Saturday, March 19, 2011

This lunar beauty

I'm sitting in Dante's, a flabby pizza parlor out on Route 23, listening to Sinatra sing "Summer Wind" -- my fickle friend -- thinking that there's no way to get away from The Voice, not here in the Garden State. The silk mills may be dead but the American songbook goes on. Yesterday it was an oppressive seventy-seven degrees in Teaneck, sitting in traffic on Route 4 behind a five-car fender-bender blocking the left lane, the heat a harbinger of hellish days to come. I saw three Chrysler vans and two Japanese sedans, families with children, cops and EMS personnel, two of the drivers Orthodox Jews talking on cell phones, no one seriously hurt -- thank god -- just dazed and confused. Maybe it's that old devil moon at work. Last night, I walked around the pearlescent lake watching this lunar beauty keep watch over the homes of the working class, their lights turned down low, too many men and women out of work, those who have no history, just appetites and emotions.

It was warm enough for a barbecue. Another one of A.'s boyfriends came over and started a fire in her backyard grill. This one drives a Ford Explorer, the last one rode a Harley. They've all been soft-spoken and polite. He waved and invited me over for a Corona. "Name's Tom. Beautiful evening, huh?" We talked about an accident that had happened Thursday morning on Route 515 -- a girl crossing the road to board her school bus was clipped by a car coming up the hill. "People drive too fast up here," he said. "You know they wanna put speed bumps on Breakneck Road? But it keeps getting voted down. You know what the excuse is? It'll slow up emergency vehicles."

I told him, yes, I had heard something about the council's deliberations. I'd also heard that Tennessee Gas Pipeline wanted to pump water out of our lake to use in their drilling operation. They're building a segment of their 300 Line Project less than a mile south of here "to serve the growing demand for interstate natural gas transmission service in the northeastern United States." What corporate bullshit. The pipeline runs through some of the last undeveloped tracts of land in the whole state -- including the Wallkill National Wildlife Refuge, the Kittatinnies, the Newark water supply reservoirs, acres of farmland, Stokes State Forest, and a handful of so-called refuge areas, all supposedly protected by the Highlands Act. Who cares? Apparently "our" need for gas transmission is "growing" and we need some big profit-making enterprise to "serve" that need. This is the gas extracted from "newly accessed" Appalachian and Marcellus shale. Forget wind, forget solar, forget nuclear reactors, especially now with the crisis unfolding in Japan. Our need is growing. Forget conservation. Our need will always be growing.

Tom was poking around the charcoal, he had a good fire going. He started talking about the earthquake and tsunami. "Those poor people. It just goes to show you never know. You live your life like it's always gonna be the same and a wave comes along and washes you away." A. came out of the house with two more beers but I didn't want any more to drink. She made an offhand comment about not knowing god's will. I asked myself: to whom should we pray? The effin god of tectonic plates? After what he did, the bastard?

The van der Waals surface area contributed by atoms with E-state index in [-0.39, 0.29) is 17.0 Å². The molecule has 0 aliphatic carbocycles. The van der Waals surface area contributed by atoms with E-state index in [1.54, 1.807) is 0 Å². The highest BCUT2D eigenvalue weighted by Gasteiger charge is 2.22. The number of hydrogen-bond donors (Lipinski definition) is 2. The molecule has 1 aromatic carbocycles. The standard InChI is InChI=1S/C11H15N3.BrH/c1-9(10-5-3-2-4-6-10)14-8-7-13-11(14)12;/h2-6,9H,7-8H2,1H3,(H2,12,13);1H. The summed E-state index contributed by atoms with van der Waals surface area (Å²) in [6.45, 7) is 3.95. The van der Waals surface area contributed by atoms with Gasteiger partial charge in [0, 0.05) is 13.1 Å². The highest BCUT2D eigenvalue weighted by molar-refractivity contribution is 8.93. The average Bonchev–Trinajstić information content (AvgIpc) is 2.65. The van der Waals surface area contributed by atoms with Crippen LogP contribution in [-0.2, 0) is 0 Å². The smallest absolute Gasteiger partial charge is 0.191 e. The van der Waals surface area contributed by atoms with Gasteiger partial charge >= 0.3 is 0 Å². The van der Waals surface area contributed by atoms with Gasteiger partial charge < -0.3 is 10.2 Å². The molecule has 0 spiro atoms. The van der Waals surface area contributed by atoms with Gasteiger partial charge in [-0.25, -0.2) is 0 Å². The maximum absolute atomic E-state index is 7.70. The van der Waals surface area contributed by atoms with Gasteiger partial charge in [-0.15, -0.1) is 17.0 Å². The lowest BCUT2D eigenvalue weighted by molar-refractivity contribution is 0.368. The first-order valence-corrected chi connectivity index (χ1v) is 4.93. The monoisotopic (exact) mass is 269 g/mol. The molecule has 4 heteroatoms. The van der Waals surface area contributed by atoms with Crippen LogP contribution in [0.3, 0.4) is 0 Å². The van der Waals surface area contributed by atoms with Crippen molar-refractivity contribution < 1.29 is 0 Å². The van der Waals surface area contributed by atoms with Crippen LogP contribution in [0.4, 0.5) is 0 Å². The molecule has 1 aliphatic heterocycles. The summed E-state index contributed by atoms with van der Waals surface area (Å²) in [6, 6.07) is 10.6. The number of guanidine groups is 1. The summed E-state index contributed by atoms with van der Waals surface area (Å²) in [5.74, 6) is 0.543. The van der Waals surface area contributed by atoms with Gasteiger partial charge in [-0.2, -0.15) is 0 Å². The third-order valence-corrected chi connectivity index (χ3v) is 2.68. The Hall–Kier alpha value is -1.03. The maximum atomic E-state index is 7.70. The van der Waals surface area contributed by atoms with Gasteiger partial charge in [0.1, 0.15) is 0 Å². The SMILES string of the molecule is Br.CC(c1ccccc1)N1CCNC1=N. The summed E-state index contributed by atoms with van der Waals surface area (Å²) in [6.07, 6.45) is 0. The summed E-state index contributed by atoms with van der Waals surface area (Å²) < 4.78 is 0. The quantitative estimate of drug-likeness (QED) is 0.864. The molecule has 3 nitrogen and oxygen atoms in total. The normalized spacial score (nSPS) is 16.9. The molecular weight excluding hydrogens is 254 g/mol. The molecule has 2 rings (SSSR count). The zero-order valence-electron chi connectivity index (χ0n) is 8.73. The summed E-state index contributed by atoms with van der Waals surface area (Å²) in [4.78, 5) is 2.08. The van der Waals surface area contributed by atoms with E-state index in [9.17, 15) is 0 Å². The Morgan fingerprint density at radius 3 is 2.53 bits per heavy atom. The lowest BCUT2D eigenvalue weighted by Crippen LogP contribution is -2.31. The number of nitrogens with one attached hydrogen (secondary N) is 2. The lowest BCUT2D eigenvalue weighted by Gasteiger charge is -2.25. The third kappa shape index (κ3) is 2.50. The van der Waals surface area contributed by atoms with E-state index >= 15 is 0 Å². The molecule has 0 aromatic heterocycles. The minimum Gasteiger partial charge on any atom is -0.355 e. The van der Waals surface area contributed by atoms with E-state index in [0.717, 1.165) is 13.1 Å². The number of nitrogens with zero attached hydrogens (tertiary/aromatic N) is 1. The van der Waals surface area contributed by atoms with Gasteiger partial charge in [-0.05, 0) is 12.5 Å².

Historians claim that the massive Lisbon earthquake of 1755 shaped the Enlightenment. How will the feeble-minded respond to the calamity in Japan? The right-wing governor of Tokyo Prefecture called last Friday’s earthquake and its resultant tsunami "punishment from heaven" because the Japanese had become greedy. Two hundred thousand years of human evolution and this is what you get -- idiocy. This from the same politician who denied the rape of Nanking.

Okay, the world is contingent -- you remember: we walked out one fine morning and our world too changed for no good reason. It happened in New York on September 11, 2001. One minute the sky was blue, the next minute people were falling through it to their deaths. Sure enough, within hours some punk preacher was scolding us, claiming that a handful of terrorists toppling the World Trade Center was the Lord's payback for our transgressions -- homosexuality, abortion, drunkenness, materialism, whatever. How easy for the deranged to believe that an angry god had rained fire down upon us, and not a bunch of fanatics with box-cutters and their own vision of heaven.

I told my neighbors about Rie who lives in Tokyo. She's been keeping tabs on all my friends in Japan -- emailing daily reports of deprivation, heartache, confusion, but no deaths among our immediate circle, even among the booksellers of Sendai. After the quake, I went and took Susan Neiman's often brilliant
Evil in Modern Thought off the shelf and started reading it again. I'm a human being. I need to account for these events that destroy lives, that kill fellow humans, whether caused by a band of savages or by the slippage of one continent under another. I was looking for the motive in the rock, the dance in the circumstance, the intention in the act. I figured effin philosophy has to got to have some usefulness, even if it can't help me live. It has to explain something, doesn't it? Shite.

I took another beer from A. and drank. My thoughts were no concern of hers, she was just being neighborly. In a few weeks, she'd probably have another boyfriend and Tom would be hanging out at the OK Tavern looking for a Friday date. The moon had risen above the treeline to the northeast as he arranged a bed of white-hot coals for cooking. "We've got an extra steak -- you wanna join us?," he asked. "Thanks, but I've got plans. Much appreciated." I thought to myself, everyone has a history just as every place has a history. I bade them goodnight and headed up the road toward a dark house.

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